Wednesday July 31st, 2013
By Rachel A. McCoy
Diets. We’ve all been there. We have the best intentions to “find the diet that really works” and to “follow through this time.” However, as many of us can attest to, the best intentions only last so long until old habits come knocking at the door again.
The clean-eating lifestyle has donned several names in the past, but the one constant has been the nutritional value it offers. Kimberly Medici, owner of Manzanita (a shared commercial kitchen) and Table Nectar (an organic catering company) in Diamond Springs, is a self-proclaimed champion for this lifestyle after healing her own digestive troubles through experimentation, persistence and commitment to a clean-eating lifestyle.
What is clean eating?
“For me, it’s more a level of food consciousness,” Medici, 32, said. “It’s about knowing where your food comes from and what is in it.”
Clean eating calls for an absence (or, at least, a minimal amount) of processed ingredients from your daily meals. To eat cleanly, you want to eat foods as close to their original form as possible.
“We do all of these things to maximize our human potential — we put makeup on to make ourselves look beautiful, we work out to be really fit … but we don’t do that with food,” she said. “What if we ate and thought of food as a vehicle to maximize our human potential?”
Instead of depriving yourself on a diet, Medici pointed out the joy in focusing on what you can eat with a clean eating lifestyle.
“It involves loving yourself enough to limit the amount of processed, toxic chemicals you put into your body,” she said.
To buy or not to buy?
With the introduction of genetically modified organisms (GMO) in food in the United States, it has become more and more difficult for the average woman to avoid polluting her body. So how do you know when to spend the money on organic, or when it is safe to go conventional? Look toward the “dirty dozen” and the “clean fifteen,” Medici said.
The “dirty dozen” are foods that should always be purchased organically, if nothing else. Medici said these foods are the most heavily sprayed, pesticide-ridden foods we consume, partly because they are in such constant high demand.
They are: apples, strawberries, celery, cherry tomatoes, kale/collards, cucumbers, grapes, hot peppers, peaches, nectarines, sweet bell peppers, zucchini/squash, potatoes and spinach.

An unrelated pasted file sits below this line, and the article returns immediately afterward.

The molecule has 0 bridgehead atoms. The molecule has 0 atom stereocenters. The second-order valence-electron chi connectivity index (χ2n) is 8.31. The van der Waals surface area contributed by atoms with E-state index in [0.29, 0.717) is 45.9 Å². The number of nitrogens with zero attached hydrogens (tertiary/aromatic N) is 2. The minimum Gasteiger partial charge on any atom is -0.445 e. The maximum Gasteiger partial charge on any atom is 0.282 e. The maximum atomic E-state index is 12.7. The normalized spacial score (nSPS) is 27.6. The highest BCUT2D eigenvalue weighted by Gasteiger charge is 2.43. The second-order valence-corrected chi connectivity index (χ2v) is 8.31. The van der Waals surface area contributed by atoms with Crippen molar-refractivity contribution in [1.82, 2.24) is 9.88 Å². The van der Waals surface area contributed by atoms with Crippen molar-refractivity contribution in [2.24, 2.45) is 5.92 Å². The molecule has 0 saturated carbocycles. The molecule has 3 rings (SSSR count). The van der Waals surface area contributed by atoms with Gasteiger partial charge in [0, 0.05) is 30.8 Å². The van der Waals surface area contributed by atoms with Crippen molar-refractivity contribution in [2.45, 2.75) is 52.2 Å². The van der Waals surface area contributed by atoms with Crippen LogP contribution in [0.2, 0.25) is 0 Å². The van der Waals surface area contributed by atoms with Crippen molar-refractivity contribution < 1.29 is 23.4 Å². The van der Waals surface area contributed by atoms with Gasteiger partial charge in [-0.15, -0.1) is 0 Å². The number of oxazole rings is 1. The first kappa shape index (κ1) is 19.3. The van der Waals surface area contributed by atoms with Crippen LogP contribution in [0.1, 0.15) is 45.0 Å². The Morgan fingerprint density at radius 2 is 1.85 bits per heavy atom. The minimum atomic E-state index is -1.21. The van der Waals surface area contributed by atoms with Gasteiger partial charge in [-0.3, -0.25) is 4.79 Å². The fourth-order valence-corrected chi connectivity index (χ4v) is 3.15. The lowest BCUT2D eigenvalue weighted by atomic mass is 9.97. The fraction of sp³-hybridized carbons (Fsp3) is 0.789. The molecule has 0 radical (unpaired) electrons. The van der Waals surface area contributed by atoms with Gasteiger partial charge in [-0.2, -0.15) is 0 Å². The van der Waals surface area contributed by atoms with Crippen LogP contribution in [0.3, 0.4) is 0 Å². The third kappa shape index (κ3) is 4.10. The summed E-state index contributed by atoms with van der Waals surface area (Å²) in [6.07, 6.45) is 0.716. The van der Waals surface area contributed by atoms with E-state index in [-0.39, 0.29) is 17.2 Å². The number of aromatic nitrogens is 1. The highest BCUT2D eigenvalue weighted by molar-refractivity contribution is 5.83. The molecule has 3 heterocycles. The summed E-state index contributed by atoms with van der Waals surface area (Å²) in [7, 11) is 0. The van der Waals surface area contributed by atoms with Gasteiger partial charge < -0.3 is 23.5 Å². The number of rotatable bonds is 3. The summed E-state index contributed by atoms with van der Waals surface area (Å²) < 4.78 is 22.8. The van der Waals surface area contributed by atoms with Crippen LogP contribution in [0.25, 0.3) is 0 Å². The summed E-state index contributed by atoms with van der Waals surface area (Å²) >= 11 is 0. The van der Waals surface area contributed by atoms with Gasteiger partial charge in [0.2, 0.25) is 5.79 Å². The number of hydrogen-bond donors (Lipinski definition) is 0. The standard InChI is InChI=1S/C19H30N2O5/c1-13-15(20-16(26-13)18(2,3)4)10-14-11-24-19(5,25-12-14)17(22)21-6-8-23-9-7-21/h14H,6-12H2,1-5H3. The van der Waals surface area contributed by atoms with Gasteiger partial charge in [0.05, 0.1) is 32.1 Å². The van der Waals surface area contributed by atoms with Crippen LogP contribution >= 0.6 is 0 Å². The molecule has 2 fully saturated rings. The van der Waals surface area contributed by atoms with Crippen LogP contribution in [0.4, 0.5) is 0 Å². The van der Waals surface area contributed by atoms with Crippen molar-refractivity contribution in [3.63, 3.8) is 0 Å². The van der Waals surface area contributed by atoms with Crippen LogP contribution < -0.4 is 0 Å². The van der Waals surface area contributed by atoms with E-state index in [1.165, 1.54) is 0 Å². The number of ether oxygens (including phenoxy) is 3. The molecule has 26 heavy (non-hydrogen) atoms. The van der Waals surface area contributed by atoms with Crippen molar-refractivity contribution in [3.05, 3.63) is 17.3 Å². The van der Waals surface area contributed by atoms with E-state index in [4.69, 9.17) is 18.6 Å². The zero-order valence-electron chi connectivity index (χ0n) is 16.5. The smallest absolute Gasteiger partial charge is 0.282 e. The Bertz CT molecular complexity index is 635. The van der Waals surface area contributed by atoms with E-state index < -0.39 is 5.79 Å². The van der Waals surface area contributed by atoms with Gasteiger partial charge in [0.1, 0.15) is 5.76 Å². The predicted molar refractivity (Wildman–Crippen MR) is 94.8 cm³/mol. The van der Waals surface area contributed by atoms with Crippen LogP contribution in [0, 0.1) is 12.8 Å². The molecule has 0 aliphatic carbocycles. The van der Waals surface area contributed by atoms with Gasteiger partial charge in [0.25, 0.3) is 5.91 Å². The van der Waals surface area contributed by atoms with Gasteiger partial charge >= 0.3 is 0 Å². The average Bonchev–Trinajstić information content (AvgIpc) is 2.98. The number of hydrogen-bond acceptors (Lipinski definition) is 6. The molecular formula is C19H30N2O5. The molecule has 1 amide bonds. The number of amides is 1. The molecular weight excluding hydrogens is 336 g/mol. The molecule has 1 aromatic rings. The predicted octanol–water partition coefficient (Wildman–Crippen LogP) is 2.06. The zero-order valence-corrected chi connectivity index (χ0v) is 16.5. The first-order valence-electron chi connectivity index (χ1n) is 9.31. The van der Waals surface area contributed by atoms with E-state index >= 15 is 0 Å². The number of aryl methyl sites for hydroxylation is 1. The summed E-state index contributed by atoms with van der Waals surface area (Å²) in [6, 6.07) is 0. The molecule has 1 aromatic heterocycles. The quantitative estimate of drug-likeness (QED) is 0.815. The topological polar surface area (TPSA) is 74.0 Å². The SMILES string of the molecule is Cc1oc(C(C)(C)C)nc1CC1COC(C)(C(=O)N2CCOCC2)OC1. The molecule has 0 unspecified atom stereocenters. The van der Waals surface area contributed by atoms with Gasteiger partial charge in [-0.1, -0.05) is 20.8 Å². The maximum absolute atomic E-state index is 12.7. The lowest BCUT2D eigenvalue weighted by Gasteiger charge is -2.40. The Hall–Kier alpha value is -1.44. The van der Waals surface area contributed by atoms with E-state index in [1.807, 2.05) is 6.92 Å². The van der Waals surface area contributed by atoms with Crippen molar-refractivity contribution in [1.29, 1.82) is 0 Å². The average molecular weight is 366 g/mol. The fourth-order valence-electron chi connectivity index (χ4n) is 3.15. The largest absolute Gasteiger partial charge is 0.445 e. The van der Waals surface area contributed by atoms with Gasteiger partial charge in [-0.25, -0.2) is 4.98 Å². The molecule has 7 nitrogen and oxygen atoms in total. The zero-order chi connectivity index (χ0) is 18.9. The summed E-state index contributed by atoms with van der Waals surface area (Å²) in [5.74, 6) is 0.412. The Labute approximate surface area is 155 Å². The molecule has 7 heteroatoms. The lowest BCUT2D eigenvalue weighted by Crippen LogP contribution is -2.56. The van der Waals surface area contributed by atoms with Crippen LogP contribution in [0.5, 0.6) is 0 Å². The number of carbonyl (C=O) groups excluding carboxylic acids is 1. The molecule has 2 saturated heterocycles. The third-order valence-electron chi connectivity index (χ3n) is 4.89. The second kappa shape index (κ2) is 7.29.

On the other end of the spectrum, the “clean fifteen” are foods safe to purchase conventionally (not organic) which includes avocados, sweet corn (corn on the cob), grapefruit, asparagus, cabbage, kiwi, mango, mushrooms, onion, melons, eggplant, pineapple, papayas, sweet peas and sweet potatoes.
Another great place to invest your money, Medici said, is organic dairy.
“Drinking non-organic milk is consuming by-product from an animal that has eaten GMO, pesticides on the grass and hay, and all of that comes out in the milk,” she said.
Tips to get your clean-eating lifestyle started:
• Cut out all soda, including diet soda
• Cut out anything labeled diet
• Limit fruit juice
• Switch to whole, organic dairy
• Shop at farmer’s markets and get to know your farmer
• Shop around the perimeter of grocery stores.
“As women, society asks a lot of us,” Medici said. “We create life out of our own bodies … we are under stress, have families to raise and jobs. Much more is asked of modern women than was asked of our grandmothers. By nourishing ourselves with good, clean food our bodies will reward us.”
Not only can clean eating help you lose weight, give your skin a glow and keep your skin moist reducing your need for moisturizers, it has been shown to aid in managing and avoiding diseases, saving you the cost of future medical bills.
“It can save your life!” Medici said.
This merely scratches the surface of the clean eating lifestyle and all that Kimberly Medici offers as a certified raw food nutritional educator. Medici will be teaching a Whole Foods Lifestyle and Cooking Class on Sept. 22 from 12 to 3 p.m., teaching attendees how to make their own salad dressings, healthy green smoothies and offering tips for healthy clean eating in a fast-paced lifestyle. For more information or to sign up for the class, contact her at firstname.lastname@example.org or 530-344-7613.